The S-500, a new generation surface-to-air missile system, is to enter the Russian Air Defense arsenal in 2015. At present, the Russian Air Forces are outfitted with the S-400 and S-300V4 complexes, which see their production rates gradually increasing. Still, the older generation of these missile defense systems is here to stay.
The planned date of the S-500’s introduction into service was announced last week by Major General Viktor Gumennoi, Head of the Russian Air Defense Forces. Under the 2011-2020 State Armament Program, the Russian Air Forces will be supplied with ten S-500 battalions over the first five years of the system’s batch production. The S-500 surface-to-air complex can engage cruise, ballistic and medium-range missiles, as well as planes, drones and space targets.
The development of the unified S-500U system for the Russian Air Defense and army air defense units was launched in the 1960s by the Russian military and the First Design Bureau with the Soviet Ministry of Radio Industry, the main research unit of the Almaz-Antei company. The initial S-500U was supposed to engage predominantly enemy aircraft.
At the end of the 1960s, however, the military changed their heart in favour of a unified S-300 family, which included the S-300V, its army version, designed to engage ballistic missiles as well as the anti-cruise missile and anti-aircraft S-300P which was designed for the Soviet Air Forces.
The latter served as the basis for the naval S-300F missile. Still, their unification failed. The radar stations of the S-300V and S-300P shared only 50% of common design, whereas other crucial systems were completely different.
The collapse of the Soviet Union stalled many prospective projects, while the surface-to-air system research lived on. Towed S-300PT launchers were scrapped by the end of the 1990s; self-propelled S-300PSs, deployed in the mid-1980s, were revamped and re-emerged as S-200PMs.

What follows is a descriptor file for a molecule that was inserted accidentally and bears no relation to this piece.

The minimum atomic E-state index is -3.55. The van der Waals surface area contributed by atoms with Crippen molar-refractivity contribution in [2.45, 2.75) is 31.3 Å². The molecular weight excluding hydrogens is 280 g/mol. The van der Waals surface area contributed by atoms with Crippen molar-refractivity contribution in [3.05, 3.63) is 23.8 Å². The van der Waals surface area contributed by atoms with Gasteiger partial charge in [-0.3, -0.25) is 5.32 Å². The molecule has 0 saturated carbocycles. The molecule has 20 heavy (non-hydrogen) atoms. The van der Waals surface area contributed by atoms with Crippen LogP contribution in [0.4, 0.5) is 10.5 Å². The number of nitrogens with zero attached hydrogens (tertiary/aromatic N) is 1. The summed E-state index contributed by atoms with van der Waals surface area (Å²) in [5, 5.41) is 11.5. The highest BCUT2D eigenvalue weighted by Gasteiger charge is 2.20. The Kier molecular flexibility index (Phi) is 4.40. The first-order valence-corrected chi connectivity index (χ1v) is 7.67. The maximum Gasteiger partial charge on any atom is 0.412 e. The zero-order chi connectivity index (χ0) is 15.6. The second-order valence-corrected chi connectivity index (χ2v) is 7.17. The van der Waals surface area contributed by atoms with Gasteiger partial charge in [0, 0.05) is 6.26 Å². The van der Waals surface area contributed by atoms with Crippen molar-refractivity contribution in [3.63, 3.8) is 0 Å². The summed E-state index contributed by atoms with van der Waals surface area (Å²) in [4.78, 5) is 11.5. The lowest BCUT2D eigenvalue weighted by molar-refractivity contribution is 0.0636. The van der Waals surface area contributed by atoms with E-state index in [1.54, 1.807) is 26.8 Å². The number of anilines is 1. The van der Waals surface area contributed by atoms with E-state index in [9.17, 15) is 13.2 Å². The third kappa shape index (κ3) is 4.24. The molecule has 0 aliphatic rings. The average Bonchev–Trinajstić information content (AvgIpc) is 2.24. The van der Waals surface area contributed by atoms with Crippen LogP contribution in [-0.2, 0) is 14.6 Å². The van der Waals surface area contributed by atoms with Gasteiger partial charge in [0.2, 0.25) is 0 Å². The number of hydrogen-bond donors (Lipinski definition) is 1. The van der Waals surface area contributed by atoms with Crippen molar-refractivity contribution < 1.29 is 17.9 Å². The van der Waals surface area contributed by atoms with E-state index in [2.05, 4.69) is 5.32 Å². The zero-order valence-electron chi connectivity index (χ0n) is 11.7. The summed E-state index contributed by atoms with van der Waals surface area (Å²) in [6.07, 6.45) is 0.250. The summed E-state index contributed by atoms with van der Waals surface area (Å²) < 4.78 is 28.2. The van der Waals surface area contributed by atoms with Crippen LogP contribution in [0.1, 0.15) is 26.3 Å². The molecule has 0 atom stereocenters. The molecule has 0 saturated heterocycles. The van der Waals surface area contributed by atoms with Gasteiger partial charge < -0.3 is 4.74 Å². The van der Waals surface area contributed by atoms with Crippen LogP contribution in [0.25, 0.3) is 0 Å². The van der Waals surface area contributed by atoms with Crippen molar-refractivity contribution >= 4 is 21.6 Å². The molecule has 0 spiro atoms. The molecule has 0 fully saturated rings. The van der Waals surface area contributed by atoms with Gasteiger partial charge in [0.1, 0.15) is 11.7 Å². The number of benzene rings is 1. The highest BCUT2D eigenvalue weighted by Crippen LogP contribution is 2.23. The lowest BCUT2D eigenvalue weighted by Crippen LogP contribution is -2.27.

Meanwhile, another version of the system, known as the S-300PMU, gained world recognition and became a clear favourite. The anti-missile S-300V remained in the background, while the versions that had already entered into the service were modernized.
Further research in the field of next generation anti-missile and anti-aircraft systems resulted in the new S-400 system, an invention that allowed to resume the development of the unified S-500 complex on a new conceptual level. The batch production of the S-400 was officially launched in 2006, with the first battalion entering the Russian service as early as next year. However, their production rate has turned out to be lower than expected.
Today, a lot of hopes are pinned on the new plants that are to be built in Kirov and in Nizhny Novgorod, where the first lines are set to be started in 2015. The Kirov factory will be building anti-aircraft missiles, while the Nizhny Novgorod facility will produce launchers, radar stations, and command posts.
At this rate, by 2016, the Russian defence industry will reach the production capacity of five to six battalions a year. This will lead to the Russian Air Forces falling short of sixteen to twenty S-400 battalions out of the expected fifty six.
Considering that the S-500 program is still running behind schedule, it will probably be tested only in 2015, with its batch production kicking off after 2017.
As a result, the Russian military can actually fall short of some twenty five battalions out of the sixty six S-400/500 artillery batteries slated to enter its service by 2020. Although the S-300V4 deliveries will be running their course, they will replace the obsolete S-300V versions and therefore won’t improve the situation around the outdated S-300P series.
Thus, it’s becoming increasingly important to revamp the deployed S-300PM systems or even their earlier variants. The air force “workhorses” can even be given a second life by using the modern components and upgraded missiles, which will allow Russia to compensate for the shortage of new air defense systems while the S-400/500 production is gaining steam.
Today, the Russian military has eighty to hundred S-300PM and S-300 PS battalions at its disposal. To prevent its air defense field from shrinking, it will have to keep at least fifty S-300 batteries in its ranks by 2020.